Employment Discrimination Attorney
Fighting for Victims of Employment Discrimination
Federal law forbids employers from making employment decisions based on an employee’s race, religion, national origin, color, sex, sexual orientation, gender identity, marital status, pregnancy status, disability, genetic information, or age (if 40 or over). This means you cannot be fired, laid off, retaliated against, or treated differently because you belong to one of these federally protected classes. Many states and local municipalities have implemented their own laws that expand these protections.
If you have experienced discrimination in the workplace or during a recruitment process, you have the right to file a legal claim against the employer. However, you will only have a very limited time to do so. Our employment discrimination lawyer has 35 years of experience bringing these complaints before the U.S. Equal Employment Opportunity Commission (EEOC) as well as state and federal agencies and courts. Our team at Bennett Legal Services is committed to holding employers who discriminate accountable for misconduct, and we will pursue the maximum compensation available in your case.
Employment Discrimination During the Interview Process
Employers cannot make hiring decisions based on a candidate’s membership in a protected class. Discriminatory intent in the recruitment process is often difficult to prove, but you may be able to find clues in job postings and the questions asked in interviews.
Job advertisements cannot include discriminatory language. For example, an ad cannot, in most cases, ask for candidates of a particular religion or race. There are some narrow exceptions for situations where someone’s membership in a protected class is an essential part of a job. A church seeking a new minister is generally allowed to ask for candidates who belong to their specific religious denomination, for example.
Interviewers cannot ask discriminatory questions. Some discriminatory questions may be obvious, while others may be less so. Generally, an interviewer should only ask questions about your qualifications for the job. Be wary of any seemingly unnecessary questions about your personal life or beliefs.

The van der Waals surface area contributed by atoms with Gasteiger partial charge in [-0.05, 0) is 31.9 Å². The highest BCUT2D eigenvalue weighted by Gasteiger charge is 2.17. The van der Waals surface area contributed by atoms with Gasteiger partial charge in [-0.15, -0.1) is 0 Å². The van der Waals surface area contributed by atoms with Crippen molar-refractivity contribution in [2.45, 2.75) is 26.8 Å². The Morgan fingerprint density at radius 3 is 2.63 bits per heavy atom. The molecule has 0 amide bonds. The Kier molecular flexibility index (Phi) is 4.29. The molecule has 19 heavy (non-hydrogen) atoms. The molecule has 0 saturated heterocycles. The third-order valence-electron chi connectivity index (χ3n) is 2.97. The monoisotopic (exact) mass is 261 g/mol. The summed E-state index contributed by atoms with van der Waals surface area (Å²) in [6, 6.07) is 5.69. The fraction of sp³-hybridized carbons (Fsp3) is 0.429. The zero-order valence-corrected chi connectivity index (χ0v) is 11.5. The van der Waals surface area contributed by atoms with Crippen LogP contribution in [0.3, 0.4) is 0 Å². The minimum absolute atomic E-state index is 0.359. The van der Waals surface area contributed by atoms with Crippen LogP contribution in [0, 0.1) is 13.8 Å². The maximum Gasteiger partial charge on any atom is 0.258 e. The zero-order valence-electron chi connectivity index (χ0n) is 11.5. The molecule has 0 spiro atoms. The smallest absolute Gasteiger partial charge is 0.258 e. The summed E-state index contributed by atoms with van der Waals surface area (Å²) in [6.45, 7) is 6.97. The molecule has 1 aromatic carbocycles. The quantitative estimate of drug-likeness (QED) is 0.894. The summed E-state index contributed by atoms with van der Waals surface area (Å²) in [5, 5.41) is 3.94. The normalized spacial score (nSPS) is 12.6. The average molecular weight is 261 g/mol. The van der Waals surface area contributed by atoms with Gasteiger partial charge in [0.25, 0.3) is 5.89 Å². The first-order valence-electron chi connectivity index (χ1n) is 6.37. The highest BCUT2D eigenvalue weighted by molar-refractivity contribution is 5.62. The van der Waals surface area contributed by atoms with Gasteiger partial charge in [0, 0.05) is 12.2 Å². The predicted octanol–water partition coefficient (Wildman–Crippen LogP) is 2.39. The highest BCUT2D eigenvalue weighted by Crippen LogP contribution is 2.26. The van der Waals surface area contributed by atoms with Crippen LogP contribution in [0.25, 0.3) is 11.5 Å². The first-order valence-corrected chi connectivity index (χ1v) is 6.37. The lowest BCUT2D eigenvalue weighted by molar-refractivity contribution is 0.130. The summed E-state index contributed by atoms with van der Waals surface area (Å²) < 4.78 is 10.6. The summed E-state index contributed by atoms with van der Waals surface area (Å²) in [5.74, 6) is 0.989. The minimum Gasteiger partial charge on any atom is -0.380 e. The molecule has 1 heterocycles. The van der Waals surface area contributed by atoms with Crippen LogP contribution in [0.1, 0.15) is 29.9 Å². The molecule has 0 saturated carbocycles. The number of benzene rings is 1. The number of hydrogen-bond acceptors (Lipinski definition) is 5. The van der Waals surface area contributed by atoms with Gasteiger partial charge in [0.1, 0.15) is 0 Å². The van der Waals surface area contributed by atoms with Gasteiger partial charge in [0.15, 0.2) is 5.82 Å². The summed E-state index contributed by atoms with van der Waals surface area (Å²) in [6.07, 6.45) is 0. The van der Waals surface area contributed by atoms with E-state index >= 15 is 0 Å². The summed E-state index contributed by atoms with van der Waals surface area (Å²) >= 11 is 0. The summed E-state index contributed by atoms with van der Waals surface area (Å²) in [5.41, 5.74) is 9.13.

Do not wait to get in touch with a legal professional if you encounter a discriminatory job advertisement or believe you were not hired for discriminatory reasons. Our employment discrimination attorney can help you explore your legal options in these situations.
Employment Discrimination in the Workplace
If you are frequently having to deal with inappropriate jokes, comments, or adverse treatment because of your membership in a protected class, you may be experiencing a hostile work environment. In the eyes of the law, an unlawful hostile work environment occurs when discriminatory treatment makes it harder for you to do your job. You probably have a difficult time completing your job responsibilities if your manager and coworkers frequently and repeatedly make unwanted comments about your religion, for example.
Keep in mind that sexual harassment is considered discrimination on the basis of sex. Unwanted touching and quid pro quos can also create a hostile work environment.
Employers can be held liable for failing to resolve a hostile work environment. It does not matter if your manager or boss is not the cause of the abuse: Your employer still has a responsibility to foster a safe workplace free of discrimination.
Your employer cannot fire you, dismiss you, refuse to promote you, or take any adverse action against you on discriminatory grounds. They also cannot retaliate against you for complaining about or reporting discrimination. Examples of retaliation include wrongful termination, demotion, reductions in hours or pay, and unfavorable relocation.
Failure to Provide Reasonable Accommodations
Employees have the right to request reasonable accommodations for their disability or religious beliefs. Note that pregnancy and pregnancy-related complications are considered disabilities. Reasonable accommodations should make it easier for you to complete your job responsibilities, and your employer is required to consider them.
Your employer can only reject a reasonable accommodation if it somehow constitutes an “undue hardship,” meaning it is too expensive or difficult to implement. Many accommodations are not undue hardships but are rejected anyway. An unjust failure to provide a reasonable accommodation is considered discriminatory.
In most employment situations, you cannot immediately sue your employer if you experience any form of employment discrimination. You will first need to file a claim with the EEOC or your state’s equivalent agency. A strong claim will include many types of evidence, including documentation of an employer’s actions, statements, behavior, and other patterns of discrimination.
In many situations, you will only have 180 days from the date of the most recent discriminatory act to file your claim, so you must act quickly. Whether your case is ultimately heard before an administrative board or a court of law, you may ultimately be able to obtain compensation and other benefits that were denied due to discriminatory treatment.
Our employment discrimination lawyer will fight to recover all available remedies, including:
- Back pay
- Compensation for emotional distress
- Reasonable accommodations refused on discriminatory grounds
- Promotions refused on discriminatory grounds
- Reinstatement (if wrongfully terminated)
- A job offer (if hiring was refused on discriminatory grounds)
- Legal fees